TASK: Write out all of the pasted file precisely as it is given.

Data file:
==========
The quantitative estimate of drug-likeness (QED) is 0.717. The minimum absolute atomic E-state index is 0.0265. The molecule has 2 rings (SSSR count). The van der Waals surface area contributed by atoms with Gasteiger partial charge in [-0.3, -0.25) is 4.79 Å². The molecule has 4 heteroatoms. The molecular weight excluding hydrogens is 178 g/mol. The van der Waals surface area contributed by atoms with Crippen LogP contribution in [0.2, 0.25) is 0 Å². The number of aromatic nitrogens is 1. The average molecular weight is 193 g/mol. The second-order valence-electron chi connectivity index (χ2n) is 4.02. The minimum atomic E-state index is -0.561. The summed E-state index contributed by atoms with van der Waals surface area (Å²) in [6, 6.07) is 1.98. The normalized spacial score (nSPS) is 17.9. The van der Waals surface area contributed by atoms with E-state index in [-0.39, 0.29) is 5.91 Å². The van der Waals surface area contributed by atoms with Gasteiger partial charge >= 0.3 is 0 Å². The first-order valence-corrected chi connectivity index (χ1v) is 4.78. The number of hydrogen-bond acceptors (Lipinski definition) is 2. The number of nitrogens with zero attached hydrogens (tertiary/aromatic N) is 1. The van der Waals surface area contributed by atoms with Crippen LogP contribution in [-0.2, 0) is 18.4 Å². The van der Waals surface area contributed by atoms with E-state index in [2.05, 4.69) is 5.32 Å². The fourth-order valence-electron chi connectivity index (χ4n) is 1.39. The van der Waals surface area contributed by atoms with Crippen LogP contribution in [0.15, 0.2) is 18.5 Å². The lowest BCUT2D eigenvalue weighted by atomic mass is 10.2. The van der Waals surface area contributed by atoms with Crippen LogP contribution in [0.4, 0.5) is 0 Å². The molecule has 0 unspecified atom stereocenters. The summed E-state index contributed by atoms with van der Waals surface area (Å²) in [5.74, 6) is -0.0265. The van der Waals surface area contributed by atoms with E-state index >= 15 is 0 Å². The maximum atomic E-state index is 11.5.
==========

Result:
The quantitative estimate of drug-likeness (QED) is 0.717. The minimum absolute atomic E-state index is 0.0265. The molecule has 2 rings (SSSR count). The van der Waals surface area contributed by atoms with Gasteiger partial charge in [-0.3, -0.25) is 4.79 Å². The molecule has 4 heteroatoms. The molecular weight excluding hydrogens is 178 g/mol. The van der Waals surface area contributed by atoms with Crippen LogP contribution in [0.2, 0.25) is 0 Å². The number of aromatic nitrogens is 1. The average molecular weight is 193 g/mol. The second-order valence-electron chi connectivity index (χ2n) is 4.02. The minimum atomic E-state index is -0.561. The summed E-state index contributed by atoms with van der Waals surface area (Å²) in [6, 6.07) is 1.98. The normalized spacial score (nSPS) is 17.9. The van der Waals surface area contributed by atoms with E-state index in [-0.39, 0.29) is 5.91 Å². The van der Waals surface area contributed by atoms with Gasteiger partial charge >= 0.3 is 0 Å². The first-order valence-corrected chi connectivity index (χ1v) is 4.78. The number of hydrogen-bond acceptors (Lipinski definition) is 2. The number of nitrogens with zero attached hydrogens (tertiary/aromatic N) is 1. The van der Waals surface area contributed by atoms with Crippen LogP contribution in [-0.2, 0) is 18.4 Å². The van der Waals surface area contributed by atoms with E-state index in [2.05, 4.69) is 5.32 Å². The fourth-order valence-electron chi connectivity index (χ4n) is 1.39. The van der Waals surface area contributed by atoms with Crippen LogP contribution in [0.15, 0.2) is 18.5 Å². The lowest BCUT2D eigenvalue weighted by atomic mass is 10.2. The van der Waals surface area contributed by atoms with Crippen LogP contribution in [0.4, 0.5) is 0 Å². The molecule has 0 unspecified atom stereocenters. The summed E-state index contributed by atoms with van der Waals surface area (Å²) in [5.74, 6) is -0.0265. The van der Waals surface area contributed by atoms with E-state index >= 15 is 0 Å². The maximum atomic E-state index is 11.5.